Steak is one of the oldest treats when it comes to eating meat. Cows have been with us for thousands of years, and from the first time someone dropped a piece of beef too close to the fire and found that it tasted just that little bit sweeter, it has been a love affair that has survived the centuries. But how do you know when it’s perfectly cooked? These pointers will help you cook a delicious medium rare steak.
Start with the meat
Most people who are even halfway serious about the meat they eat know that a happy cow provides better meat.
While it may be a little over the top to provide massages and a four piece string quartet to serenade Daisy to sleep, a grass or grain fed cow roams around a pasture from time to time is ideal.
These days it is increasingly common for butchers, and even local supermarkets, to know where your beef comes from, sometimes even down to a particular farm.
Restaurants will often mention this on the menu, with an increasingly growing interest in restaurants that shop local.
If you’re cooking the steak yourself, do a little research to get the best possible, locally produced beef.
It will taste better, and you will be supporting the farmers near your community. Just think, if it wasn’t for farmers, there would be no food to eat at all.
Cooking steak is very typical of most other cooking techniques, in that everyone has their own favored method… and they’ll defend it to the hilt. Steak cooked in cast iron is one of mine, and you can see the recipe here! But there are a few basics that (I hope) we can all agree on.
Before you cook it, take your steak out of the fridge for a few hours. You will want to get it up to room temperature. A cold steak is harder to control – the outside can cook too quick, while the center remains raw. For a medium rare steak this is particularly important. Some people (like me) like to unwrap the steak a day or two in advance and let it dry a little in the fridge.
Is your stainless steel fridge dirty and streaked? This how-to can help you get it gleaming again.
When the steak is room-temperature-ready, give it a good rub with some quality salt (kosher, rock, or sea). Some people also like to grind black pepper at this stage, but if you’re cooking at a very high heat, the pepper can scorch. Also, the steaks are usually better when pepper is added on the plate. Check out my post on how to season steak.
If you’re cooking indoors, get the pan very hot and use an oil with a high burning temperature. Canola is a good choice. The pan should be super hot… like, if you don’t see any smoke, it is not hot enough. Be brave, but don’t leave the oil on the stove and start checking your emails. Watch it until it starts to smoke a little. Then, simply lay the steak on the pan and enjoy the crackle. The sound adds flavor, trust me.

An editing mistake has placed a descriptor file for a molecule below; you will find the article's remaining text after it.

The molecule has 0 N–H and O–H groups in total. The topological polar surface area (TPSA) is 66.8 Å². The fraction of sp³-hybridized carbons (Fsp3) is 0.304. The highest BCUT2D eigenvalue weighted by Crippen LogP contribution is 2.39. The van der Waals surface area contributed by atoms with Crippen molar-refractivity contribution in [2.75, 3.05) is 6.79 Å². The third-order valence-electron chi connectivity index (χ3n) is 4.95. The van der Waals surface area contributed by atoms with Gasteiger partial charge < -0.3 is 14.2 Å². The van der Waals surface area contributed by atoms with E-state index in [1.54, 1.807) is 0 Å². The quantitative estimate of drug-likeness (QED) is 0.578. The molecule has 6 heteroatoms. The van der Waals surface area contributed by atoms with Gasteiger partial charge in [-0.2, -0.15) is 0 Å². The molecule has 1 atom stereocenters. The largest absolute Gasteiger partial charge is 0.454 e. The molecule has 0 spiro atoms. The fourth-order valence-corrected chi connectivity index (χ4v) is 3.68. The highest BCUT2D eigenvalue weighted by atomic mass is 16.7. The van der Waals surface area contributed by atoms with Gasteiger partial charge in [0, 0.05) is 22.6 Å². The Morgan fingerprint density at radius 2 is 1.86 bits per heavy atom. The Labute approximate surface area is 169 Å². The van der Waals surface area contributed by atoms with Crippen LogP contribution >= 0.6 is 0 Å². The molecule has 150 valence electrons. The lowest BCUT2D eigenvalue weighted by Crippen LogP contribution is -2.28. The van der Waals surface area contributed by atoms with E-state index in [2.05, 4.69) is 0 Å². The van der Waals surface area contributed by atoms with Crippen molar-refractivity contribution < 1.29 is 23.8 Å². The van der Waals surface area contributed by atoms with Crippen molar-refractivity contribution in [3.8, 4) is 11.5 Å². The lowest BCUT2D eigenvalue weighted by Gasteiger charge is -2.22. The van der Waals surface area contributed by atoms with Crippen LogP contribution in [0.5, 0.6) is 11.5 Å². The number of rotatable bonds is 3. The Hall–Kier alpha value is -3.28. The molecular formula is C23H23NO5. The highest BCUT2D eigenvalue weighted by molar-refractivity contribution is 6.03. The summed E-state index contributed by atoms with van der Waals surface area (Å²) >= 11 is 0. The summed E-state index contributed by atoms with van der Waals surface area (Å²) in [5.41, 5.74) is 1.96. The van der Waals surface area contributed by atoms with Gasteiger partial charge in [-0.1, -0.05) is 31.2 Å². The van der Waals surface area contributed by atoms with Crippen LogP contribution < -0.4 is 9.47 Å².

The caramelization of the sugars on the outside of the meat create the brown color of steak, and that equals flavor. There is a debate as to whether the steak should be left to sizzle on one side, then turn, or turn it every fifteen seconds or so. I believe in the happy medium, but keep trying different techniques and see what works best for you!
After it’s brown on either side (about 4-5 minutes on fiery heat), turn the stove down. It’s time to decide how you want your steak to turn out. If you have a thin steak, it could already be medium rare at this point. If you have a big boy you’ll want to let the internal temperature rise until it’s pink in color, with just a suggestion of red in the very center.
You could use a probe thermometer to check the meat, but what if you don’t have one? If you do, it should be between 140 to 145 degrees Fahrenheit.
One of the easiest and most famous ways to check for a medium rare steak without using a thermometer is to make the “ok” sign with your hands.
When touching your thumb with your pointing finger, the fleshy part of your hand just under your thumb will feel slightly soft. This is same feel as if you were to press a rare steak. As you touch different fingers, it will get increasingly firm down to the little finger, which is well done – but please don’t cook your steak like that unless your grandmother demands it. The middle finger is medium rare. It is as simple as that.
Time to rest and eat
Just as important as the cooking is the resting. If you cut into the steak immediately, the juices will leave the meat too quickly. Leave your steak on a rack placed over a plate, or a cooling pan. The drippings can be used to make a quick sauce or gravy! Five to ten minutes of cooling, and you have a perfectly medium rare, juicy steak.
Now it’s just a matter of pouring yourself a nice glass of red wine (see my favorite wine key for servers here), and grabbing a knife and fork. Enjoy your steak with fries, a salad, or just on its own!
Interested in more kitchen tips and tricks? Find out which foods are best cooked in cast iron. Then, learn about how to truss a rotisserie chicken without string, and which simple kitchen tool with get you the fluffiest mashed potatoes. Love beef jerky? Make your own with my favorite dehydrators for beef jerky!